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    Issue 14

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    Doctors’ ethical dilemmas during COVID-19

     
    Susan Hertzberg Headshot

    Dr Susan Hertzberg

    MBBS, MHealthlaw, MBioethics, FACEM

    Senior Medical Adviser - Professional Conduct, NSW, Avant

     
    new script

    As the COVID-19 pandemic reached breaking point in Lombardy, a bioethics group1, released a document to guide doctors’ ethical decision-making when the number of critically-ill patients exceeded available resources.

    The document’s general principle was that patients with the highest chances of survival — the young and healthy — get priority rather than the traditional first-come, first-served basis. Upon its release, both the document and bioethics group faced scathing criticism from colleagues for “God-playing.”

    Australia prepares

    Doctors in Australia watched the disaster unfold in Europe and the US, with an impending sense of doom that they may face a similar situation. While Australian doctors have fortunately not yet had to face the same serious ethical dilemmas, the pandemic has posed some important ethical questions.

    The goal with clinical ethics support is to enable clinicians and health service decision-makers to think more clearly about complex ethical questions...


     

    Dr Linda Sheahan, Clinical Ethics Consultant, South Eastern Sydney Local Health District (SESLHD) and a staff specialist in palliative care, says while the Lombardy situation was very confronting and traumatic for doctors around the world, it highlights the importance of embedding clinical ethical frameworks in healthcare delivery to help doctors navigate complex decisions and reduce their moral burden on the frontline.

    “The goal with clinical ethics support is to enable clinicians and health service decision-makers to think more clearly about complex ethical questions and provide a structured approach to tackle really difficult and/or more unusual ethically complex situations,” Dr Sheahan, an Honorary Associate with Sydney Health Ethics at the University of Sydney, says.

    Once it became clear the health services were being overwhelmed in Lombardy, the SESLHD Clinical Ethics Service reviewed the relevant bioethics literature related to pandemic response and created a framework which included a question-based tool for decision-making.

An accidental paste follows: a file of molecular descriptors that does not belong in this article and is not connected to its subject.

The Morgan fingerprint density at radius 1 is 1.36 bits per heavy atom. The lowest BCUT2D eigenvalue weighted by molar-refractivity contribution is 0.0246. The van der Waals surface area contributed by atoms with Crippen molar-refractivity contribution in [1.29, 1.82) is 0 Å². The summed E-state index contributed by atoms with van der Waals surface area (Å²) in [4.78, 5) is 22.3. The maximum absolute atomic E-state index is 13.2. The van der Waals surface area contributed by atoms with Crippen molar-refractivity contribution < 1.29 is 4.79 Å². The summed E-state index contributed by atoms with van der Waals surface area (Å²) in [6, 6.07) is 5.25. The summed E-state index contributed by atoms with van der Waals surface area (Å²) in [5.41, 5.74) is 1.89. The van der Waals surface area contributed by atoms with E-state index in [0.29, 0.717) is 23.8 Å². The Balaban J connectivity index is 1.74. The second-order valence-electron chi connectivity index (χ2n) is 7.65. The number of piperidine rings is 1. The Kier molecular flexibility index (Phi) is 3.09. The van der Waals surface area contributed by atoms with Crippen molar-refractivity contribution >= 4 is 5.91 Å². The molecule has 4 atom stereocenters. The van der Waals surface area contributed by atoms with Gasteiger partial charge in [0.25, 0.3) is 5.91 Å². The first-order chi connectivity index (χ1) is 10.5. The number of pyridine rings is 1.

“We developed a statement of organisational values that are relevant in the context of a public health emergency such as stewardship, reciprocity, duty to provide care, equity and fairness, individual liberties, privacy, proportionality, protecting the public from harm, solidarity and trust,” she says. “Each value had a list of questions that could be used to address each of those values in how they are thinking about organisational decision-making.”

    Developing a clinical ethics framework encompasses two main components, Dr Sheahan says. Firstly, deciding together on what is important and how to prioritise, and secondly, a decision-making process aligned with procedural justice principles which involves stakeholder engagement to come to a consensus on what action is relevant and appropriate in each circumstance.

    “The whole idea about ethics is you can defensibly come to different answers to the same questions. What’s relevant is that you have thought about all the important pieces and you’ve got good reasons and good process for deciding on a particular path of action,” she says.

    “One of the things we got off the ground early was the triage modelling around ICU because of the issues that were happening in Lombardy,” Dr Sheahan says. “At each of the hospitals, for example, we pulled together key stakeholders and facilitated discussion around how a triage model might look in our specific context, and what are the defensible pieces we might use to make decisions about people who might be appropriate for ICU if there was a resource scarcity situation.”

    PPE shortage raises moral scruple